• Warm-Up: Just as with any form of exercise, a proper warm-up is critical. Start by taking your dog for a short walk or play a light game of fetch to warm their muscles before allowing them to get on the trampoline.
  • Bouncing Time: Limit your dog’s time on the trampoline in one go. Too much bouncing can lead to exhaustion or even injury. Start with short sessions of around 5 minutes and gradually increase the time as your dog gets used to the activity.
  • Cool-Down: After a trampoline session, your dog is likely to be hyped up and full of energy. Allow them some time to calm down and relax, with some gentle stroking or a short walk.
  • Monitor Their Reaction: Some dogs might not take to the trampoline as well as others. If your dog shows signs of distress or discomfort, finding another form of exercise they enjoy might be best.
  • Trampoline Etiquette: Teach your dog some basic trampoline etiquette. This includes not jumping on other dogs or humans on the trampoline and understanding when it’s time to get off the trampoline.

Proper Ways to End a Session on the Trampoline and Cool Down Afterwards

Ending a trampoline session properly is as important as the session itself. It’s crucial for your dog’s safety and wellbeing. How do you end a session on the trampoline and cool down your dog afterward?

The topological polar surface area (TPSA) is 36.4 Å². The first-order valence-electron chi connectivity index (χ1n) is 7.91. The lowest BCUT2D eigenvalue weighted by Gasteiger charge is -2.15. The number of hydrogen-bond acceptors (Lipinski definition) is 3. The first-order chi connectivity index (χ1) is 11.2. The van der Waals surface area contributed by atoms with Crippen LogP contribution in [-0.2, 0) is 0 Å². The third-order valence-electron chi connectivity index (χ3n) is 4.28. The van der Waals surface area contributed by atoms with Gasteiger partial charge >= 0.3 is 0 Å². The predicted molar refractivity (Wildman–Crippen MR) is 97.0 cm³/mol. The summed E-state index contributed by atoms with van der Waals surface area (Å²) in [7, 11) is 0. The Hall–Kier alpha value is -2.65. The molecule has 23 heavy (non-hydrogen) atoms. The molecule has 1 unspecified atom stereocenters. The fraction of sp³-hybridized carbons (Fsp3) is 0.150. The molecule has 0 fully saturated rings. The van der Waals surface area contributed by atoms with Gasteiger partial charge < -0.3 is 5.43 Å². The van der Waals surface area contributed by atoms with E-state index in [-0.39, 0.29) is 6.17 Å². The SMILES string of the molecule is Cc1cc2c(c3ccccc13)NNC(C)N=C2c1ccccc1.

Firstly, signal the end of playtime clearly. Dogs are intelligent creatures, and with consistency, they can understand when it’s time to stop. Use a specific word or phrase, like “all done,” each time the session ends. Reward your dog when they respond correctly to the signal to reinforce the behavior.

Next, help your dog off the trampoline carefully. If your trampoline is high off the ground, you should assist your dog to ensure they don’t jump off and hurt themselves. Additionally, consider investing in a ramp or stairs your dog can use to safely get on and off the trampoline.

After the trampoline session, engage your dog in a cool-down activity. Walking is an excellent choice as it allows your dog to gradually lower their heart rate. If your dog is highly energetic after bouncing, a short and gentle game of tug or fetch could also work. 

Lastly, remember to hydrate your dog. Provide fresh water for your dog to drink after an active session on the trampoline. This is especially important in hot weather to prevent dehydration and overheating.